BEIJING -- In a poor village in northern China known as Wang La, four girls raised in a Catholic orphanage were seized by a secret society of peasants sweeping across China a century ago in an anti-foreign, anti-Christian revolt against Western colonial domination.
The Boxers, as the rebels were known because of the mystical exercises they practiced to prepare for battle, put the girls in a cart and ordered them to give up their faith. According to the Vatican's account of the event, each of the girls replied: "We are daughters of God. We will not betray Him."
So the girls -- Wang Cheng, Fan Kun, Ji Yu and Zheng Xu -- were killed. Today, Pope John Paul II will declare them martyrs for the faith and canonize them. The orphans, along with 83 other Chinese Roman Catholics killed between 1648 and 1930, will be the first Chinese raised to sainthood. Thirty-three foreign missionaries who died in China during those years also will be canonized.
Many Chinese Catholics have long awaited this moment. But the government has unleashed a vitriolic attack on the new saints. In statements published by the state-run press, government officials have stopped just short of saying they deserved to die, arguing that most were "henchmen of imperialist aggression" who committed "evil acts" and "monstrous crimes against the Chinese people."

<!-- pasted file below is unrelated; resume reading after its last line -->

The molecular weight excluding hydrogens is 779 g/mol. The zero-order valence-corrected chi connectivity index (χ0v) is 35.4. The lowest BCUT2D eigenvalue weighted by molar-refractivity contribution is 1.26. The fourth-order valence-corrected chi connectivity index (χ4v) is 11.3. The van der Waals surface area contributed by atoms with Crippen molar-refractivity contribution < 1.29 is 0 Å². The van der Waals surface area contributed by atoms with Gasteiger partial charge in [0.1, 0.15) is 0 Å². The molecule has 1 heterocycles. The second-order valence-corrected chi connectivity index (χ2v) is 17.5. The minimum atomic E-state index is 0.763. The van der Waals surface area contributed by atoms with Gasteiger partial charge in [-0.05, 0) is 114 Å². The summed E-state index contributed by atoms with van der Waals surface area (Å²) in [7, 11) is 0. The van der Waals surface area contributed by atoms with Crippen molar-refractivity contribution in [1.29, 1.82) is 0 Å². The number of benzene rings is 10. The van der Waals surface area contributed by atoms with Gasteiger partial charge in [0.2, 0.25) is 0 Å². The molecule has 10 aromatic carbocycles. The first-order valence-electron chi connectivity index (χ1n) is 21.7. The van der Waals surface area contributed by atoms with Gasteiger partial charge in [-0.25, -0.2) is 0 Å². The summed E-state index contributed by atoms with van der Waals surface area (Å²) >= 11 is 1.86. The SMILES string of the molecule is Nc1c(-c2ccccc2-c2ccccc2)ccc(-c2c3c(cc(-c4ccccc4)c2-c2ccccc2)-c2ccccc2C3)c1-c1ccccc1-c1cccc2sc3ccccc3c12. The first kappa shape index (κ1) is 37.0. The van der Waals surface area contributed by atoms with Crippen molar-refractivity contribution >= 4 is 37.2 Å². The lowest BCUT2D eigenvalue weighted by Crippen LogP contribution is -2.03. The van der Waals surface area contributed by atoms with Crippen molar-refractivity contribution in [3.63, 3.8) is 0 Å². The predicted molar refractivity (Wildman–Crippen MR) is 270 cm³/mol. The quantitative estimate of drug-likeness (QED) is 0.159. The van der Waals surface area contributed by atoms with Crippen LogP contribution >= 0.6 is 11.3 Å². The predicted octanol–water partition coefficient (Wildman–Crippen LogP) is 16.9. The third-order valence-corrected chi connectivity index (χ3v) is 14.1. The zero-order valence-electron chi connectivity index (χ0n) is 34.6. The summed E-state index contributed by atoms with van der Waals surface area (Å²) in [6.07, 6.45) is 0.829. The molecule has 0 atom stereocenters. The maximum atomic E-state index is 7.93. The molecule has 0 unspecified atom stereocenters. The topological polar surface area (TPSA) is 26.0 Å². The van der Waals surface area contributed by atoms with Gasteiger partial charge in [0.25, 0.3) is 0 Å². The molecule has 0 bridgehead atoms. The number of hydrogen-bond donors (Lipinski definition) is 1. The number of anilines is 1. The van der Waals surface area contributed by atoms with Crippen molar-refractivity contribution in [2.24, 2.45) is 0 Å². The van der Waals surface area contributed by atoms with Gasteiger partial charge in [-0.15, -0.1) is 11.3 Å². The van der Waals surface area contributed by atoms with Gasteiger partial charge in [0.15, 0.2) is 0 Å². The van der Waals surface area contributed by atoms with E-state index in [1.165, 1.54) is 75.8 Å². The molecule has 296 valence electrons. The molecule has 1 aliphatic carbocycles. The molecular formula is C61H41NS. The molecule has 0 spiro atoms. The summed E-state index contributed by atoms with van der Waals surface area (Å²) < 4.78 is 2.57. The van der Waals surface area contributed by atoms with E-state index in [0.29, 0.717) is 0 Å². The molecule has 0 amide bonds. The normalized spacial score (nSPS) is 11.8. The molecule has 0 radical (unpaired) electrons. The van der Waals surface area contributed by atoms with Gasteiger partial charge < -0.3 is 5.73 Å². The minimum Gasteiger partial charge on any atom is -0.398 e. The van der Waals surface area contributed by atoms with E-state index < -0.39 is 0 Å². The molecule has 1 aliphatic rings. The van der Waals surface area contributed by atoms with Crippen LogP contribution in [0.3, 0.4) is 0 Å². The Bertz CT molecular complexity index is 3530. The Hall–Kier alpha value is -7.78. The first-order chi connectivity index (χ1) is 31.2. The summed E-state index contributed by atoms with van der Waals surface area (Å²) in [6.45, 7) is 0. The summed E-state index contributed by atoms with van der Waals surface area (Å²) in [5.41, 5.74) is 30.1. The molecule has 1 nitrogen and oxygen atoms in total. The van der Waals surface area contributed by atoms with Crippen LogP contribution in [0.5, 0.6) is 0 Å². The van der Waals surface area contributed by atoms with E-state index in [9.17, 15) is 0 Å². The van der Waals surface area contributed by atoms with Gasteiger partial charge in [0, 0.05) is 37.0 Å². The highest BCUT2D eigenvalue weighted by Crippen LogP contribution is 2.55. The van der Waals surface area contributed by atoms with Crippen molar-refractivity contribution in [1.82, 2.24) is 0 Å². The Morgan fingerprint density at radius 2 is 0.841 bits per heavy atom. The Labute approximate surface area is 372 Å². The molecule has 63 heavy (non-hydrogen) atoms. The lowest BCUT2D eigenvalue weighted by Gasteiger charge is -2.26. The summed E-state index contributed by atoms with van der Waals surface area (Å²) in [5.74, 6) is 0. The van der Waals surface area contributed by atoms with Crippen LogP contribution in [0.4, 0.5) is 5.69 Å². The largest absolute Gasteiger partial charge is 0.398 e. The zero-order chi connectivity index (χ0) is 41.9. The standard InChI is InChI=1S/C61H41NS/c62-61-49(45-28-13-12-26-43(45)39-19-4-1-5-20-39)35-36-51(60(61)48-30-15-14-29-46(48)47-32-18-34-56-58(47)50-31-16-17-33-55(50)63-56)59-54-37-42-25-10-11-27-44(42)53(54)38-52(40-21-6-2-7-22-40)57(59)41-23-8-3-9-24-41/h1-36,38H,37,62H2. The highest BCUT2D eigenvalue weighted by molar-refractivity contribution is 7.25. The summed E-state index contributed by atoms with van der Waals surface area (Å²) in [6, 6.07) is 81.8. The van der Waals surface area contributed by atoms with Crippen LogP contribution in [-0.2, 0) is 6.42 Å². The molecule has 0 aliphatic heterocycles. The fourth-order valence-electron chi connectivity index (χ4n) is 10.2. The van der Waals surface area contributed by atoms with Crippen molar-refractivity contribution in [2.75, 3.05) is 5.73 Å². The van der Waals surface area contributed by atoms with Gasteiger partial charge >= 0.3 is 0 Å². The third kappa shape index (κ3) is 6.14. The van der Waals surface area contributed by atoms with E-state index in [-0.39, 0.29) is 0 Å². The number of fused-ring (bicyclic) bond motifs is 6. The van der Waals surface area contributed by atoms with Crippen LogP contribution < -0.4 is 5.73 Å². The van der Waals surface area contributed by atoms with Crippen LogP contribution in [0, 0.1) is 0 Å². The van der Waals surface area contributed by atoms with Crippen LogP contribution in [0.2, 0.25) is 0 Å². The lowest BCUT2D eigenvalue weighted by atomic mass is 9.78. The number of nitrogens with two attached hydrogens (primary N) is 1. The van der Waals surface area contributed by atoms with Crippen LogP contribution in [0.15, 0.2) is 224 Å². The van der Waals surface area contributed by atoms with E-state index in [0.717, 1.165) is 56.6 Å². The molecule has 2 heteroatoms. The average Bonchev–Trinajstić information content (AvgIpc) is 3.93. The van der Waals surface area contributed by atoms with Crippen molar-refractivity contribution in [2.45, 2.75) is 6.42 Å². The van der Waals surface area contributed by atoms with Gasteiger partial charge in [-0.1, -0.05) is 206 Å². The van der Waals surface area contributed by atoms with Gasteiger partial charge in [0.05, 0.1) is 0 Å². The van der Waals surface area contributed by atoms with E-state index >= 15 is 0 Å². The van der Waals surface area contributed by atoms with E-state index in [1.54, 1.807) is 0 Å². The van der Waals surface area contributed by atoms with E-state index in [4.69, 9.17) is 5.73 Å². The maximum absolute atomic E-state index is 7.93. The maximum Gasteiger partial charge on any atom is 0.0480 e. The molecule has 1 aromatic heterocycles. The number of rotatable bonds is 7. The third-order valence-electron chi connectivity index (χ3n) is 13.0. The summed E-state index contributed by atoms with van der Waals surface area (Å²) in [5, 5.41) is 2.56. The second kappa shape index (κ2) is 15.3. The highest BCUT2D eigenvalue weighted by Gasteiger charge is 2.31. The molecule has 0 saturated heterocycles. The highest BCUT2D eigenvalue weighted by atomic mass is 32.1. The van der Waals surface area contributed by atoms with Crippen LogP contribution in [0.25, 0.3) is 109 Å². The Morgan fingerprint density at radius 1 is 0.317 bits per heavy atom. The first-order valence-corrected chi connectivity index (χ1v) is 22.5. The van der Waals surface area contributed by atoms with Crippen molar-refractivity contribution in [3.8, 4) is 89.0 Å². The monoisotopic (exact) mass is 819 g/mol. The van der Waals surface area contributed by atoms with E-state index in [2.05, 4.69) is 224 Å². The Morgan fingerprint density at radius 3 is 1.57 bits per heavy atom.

CLASH OF IDEOLOGIES
In many ways, the verbal assault reflects the anxiety of the ruling Communist Party, as it struggles to cope with a nationwide boom in religion that is threatening its authority.
In part, according to Catholic leaders in Hong Kong and Taiwan, the government is worried that clergy loyal to the pope may have infiltrated the "patriotic" Catholic church it established after breaking ties with the Vatican in 1951 -- the only one allowed to practice the faith openly. At the same time, the government is worried about the growing numbers of Catholics here who refuse to join the patriotic church, and instead risk arrest by worshiping in illegal "house-churches" loyal to the Vatican.
All this comes as China continues to crack down on a range of unapproved cults, sects and underground religions, including the banned Falun Gong spiritual movement and evangelical Protestant groups, that are prospering as Communist ideology loses its appeal under rapid social change.
For the most part, Chinese officials have avoided specific charges against the saints. …